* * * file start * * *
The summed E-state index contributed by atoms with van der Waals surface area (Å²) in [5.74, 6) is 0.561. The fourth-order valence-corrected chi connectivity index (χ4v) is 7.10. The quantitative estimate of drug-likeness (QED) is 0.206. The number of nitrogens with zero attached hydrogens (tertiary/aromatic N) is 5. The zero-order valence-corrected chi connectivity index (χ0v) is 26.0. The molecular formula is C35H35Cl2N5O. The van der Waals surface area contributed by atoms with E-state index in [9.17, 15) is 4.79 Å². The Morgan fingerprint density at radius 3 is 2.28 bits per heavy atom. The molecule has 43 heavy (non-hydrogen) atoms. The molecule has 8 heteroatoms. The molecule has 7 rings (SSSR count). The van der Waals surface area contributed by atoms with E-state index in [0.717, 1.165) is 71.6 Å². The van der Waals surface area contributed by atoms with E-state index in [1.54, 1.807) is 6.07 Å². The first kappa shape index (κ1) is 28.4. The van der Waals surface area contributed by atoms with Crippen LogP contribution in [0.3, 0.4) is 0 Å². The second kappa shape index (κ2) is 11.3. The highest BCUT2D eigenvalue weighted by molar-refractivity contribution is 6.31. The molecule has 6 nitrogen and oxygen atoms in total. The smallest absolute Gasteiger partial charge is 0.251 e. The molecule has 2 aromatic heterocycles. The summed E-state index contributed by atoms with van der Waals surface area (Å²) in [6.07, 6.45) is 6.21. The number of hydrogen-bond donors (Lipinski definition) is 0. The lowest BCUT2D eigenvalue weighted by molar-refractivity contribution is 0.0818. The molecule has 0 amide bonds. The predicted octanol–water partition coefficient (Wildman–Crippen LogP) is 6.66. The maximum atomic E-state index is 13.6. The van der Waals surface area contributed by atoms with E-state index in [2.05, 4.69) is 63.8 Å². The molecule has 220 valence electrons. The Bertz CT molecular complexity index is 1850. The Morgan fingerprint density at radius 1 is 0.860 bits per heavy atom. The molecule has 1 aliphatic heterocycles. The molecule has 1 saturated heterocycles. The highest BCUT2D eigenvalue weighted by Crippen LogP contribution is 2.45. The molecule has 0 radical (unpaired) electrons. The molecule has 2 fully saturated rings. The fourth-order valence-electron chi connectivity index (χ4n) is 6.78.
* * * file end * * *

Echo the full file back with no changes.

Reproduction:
The summed E-state index contributed by atoms with van der Waals surface area (Å²) in [5.74, 6) is 0.561. The fourth-order valence-corrected chi connectivity index (χ4v) is 7.10. The quantitative estimate of drug-likeness (QED) is 0.206. The number of nitrogens with zero attached hydrogens (tertiary/aromatic N) is 5. The zero-order valence-corrected chi connectivity index (χ0v) is 26.0. The molecular formula is C35H35Cl2N5O. The van der Waals surface area contributed by atoms with E-state index in [9.17, 15) is 4.79 Å². The Morgan fingerprint density at radius 3 is 2.28 bits per heavy atom. The molecule has 43 heavy (non-hydrogen) atoms. The molecule has 8 heteroatoms. The molecule has 7 rings (SSSR count). The van der Waals surface area contributed by atoms with E-state index in [0.717, 1.165) is 71.6 Å². The van der Waals surface area contributed by atoms with E-state index in [1.54, 1.807) is 6.07 Å². The first kappa shape index (κ1) is 28.4. The van der Waals surface area contributed by atoms with Crippen LogP contribution in [0.3, 0.4) is 0 Å². The second kappa shape index (κ2) is 11.3. The highest BCUT2D eigenvalue weighted by molar-refractivity contribution is 6.31. The molecule has 6 nitrogen and oxygen atoms in total. The smallest absolute Gasteiger partial charge is 0.251 e. The molecule has 2 aromatic heterocycles. The summed E-state index contributed by atoms with van der Waals surface area (Å²) in [6.07, 6.45) is 6.21. The number of hydrogen-bond donors (Lipinski definition) is 0. The lowest BCUT2D eigenvalue weighted by molar-refractivity contribution is 0.0818. The molecule has 0 amide bonds. The predicted octanol–water partition coefficient (Wildman–Crippen LogP) is 6.66. The maximum atomic E-state index is 13.6. The van der Waals surface area contributed by atoms with E-state index in [2.05, 4.69) is 63.8 Å². The molecule has 220 valence electrons. The Bertz CT molecular complexity index is 1850. The Morgan fingerprint density at radius 1 is 0.860 bits per heavy atom. The molecule has 1 aliphatic heterocycles. The molecule has 1 saturated heterocycles. The highest BCUT2D eigenvalue weighted by Crippen LogP contribution is 2.45. The molecule has 0 radical (unpaired) electrons. The molecule has 2 fully saturated rings. The fourth-order valence-electron chi connectivity index (χ4n) is 6.78.